As you probably already know, Vertex Standard is
a Motorola own company and all Vertex Standard 2-way radio repairs used the
same service facilities as Motorola. There are many repair centers throughout
the world that can repair your Vertex Standard radio as long as the issue is
hardware. If for some reason the issue with the radio is software related,  the service facility will ship the radio to
North America for repair and ship it back to your authorized dealer.

Can a TalkAbout personal 2-way radio really talk
up to 30 miles?

Not even close, the best you’re going to get is about half a mile to a mile before you get static. These radios put out very little power, but it’s not the power that prevents the radio from talking further, it’s all the obstacles, the trees, the buildings, the people, even the weather.

You can actually have a conversation with someone
on the moon if there was nothing in the way and very little power would be
required. They can advertise this by using the term “ideal conditions”.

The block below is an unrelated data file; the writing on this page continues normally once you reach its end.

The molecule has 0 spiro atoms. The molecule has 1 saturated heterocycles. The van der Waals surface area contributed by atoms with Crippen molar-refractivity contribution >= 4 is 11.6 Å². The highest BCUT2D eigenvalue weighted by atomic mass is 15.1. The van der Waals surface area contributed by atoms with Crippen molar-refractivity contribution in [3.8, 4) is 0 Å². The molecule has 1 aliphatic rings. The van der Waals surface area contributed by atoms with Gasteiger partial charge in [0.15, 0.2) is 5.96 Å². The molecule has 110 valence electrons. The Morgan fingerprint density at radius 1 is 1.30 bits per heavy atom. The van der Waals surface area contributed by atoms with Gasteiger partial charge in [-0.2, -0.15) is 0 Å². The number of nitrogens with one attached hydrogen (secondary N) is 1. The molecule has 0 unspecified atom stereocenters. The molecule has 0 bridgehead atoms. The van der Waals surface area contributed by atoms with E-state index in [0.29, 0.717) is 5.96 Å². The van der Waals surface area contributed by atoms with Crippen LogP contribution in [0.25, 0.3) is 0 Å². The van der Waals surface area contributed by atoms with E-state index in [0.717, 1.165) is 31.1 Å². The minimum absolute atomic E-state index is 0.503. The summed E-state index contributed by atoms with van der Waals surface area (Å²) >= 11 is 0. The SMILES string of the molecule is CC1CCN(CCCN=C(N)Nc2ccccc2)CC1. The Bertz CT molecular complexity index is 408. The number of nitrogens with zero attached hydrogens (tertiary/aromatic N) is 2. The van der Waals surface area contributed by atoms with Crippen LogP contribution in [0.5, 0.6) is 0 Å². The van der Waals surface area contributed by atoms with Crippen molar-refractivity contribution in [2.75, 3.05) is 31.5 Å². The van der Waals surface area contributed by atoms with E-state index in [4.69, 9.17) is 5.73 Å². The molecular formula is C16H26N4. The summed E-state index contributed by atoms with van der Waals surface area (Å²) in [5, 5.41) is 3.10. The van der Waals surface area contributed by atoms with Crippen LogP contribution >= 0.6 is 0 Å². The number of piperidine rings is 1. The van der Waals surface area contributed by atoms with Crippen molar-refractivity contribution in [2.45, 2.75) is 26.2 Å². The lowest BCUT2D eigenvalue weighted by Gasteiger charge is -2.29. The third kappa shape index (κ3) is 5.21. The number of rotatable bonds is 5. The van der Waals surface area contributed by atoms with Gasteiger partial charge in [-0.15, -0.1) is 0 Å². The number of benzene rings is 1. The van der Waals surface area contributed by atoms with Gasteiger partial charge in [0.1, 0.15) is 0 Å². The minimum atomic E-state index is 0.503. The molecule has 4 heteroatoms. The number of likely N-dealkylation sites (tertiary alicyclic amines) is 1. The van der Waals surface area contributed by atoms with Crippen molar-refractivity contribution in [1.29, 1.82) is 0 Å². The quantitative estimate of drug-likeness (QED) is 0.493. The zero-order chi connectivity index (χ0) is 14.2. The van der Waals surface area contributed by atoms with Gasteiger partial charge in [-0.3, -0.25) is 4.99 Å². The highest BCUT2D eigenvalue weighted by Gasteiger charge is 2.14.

Unfortunately we do not live in a world that has the ideal conditions for these
radios to provide even close to the advertised maximum range.

Again to be crystal clear, you will get half a mile before you start running into static.

My CP200 Radio antenna screws on properly on my BPR40 Radio, is this antenna interchangeable?

100% No!!!!

That antenna was specifically made for a CP200
radio, using that antenna on another radio like the BPR40, will run the risk of
burning out the power amplifier. It’s not a question of “if”, but of “when” the
power amplifier will burn out. Use only the antenna that was specifically
designed for the BPR40.

This also includes many generic and aftermarket antennas which are just not specifically tuned to interact properly with the BPR40 radio. This is a perfectly good example of buyer beware when buying generics.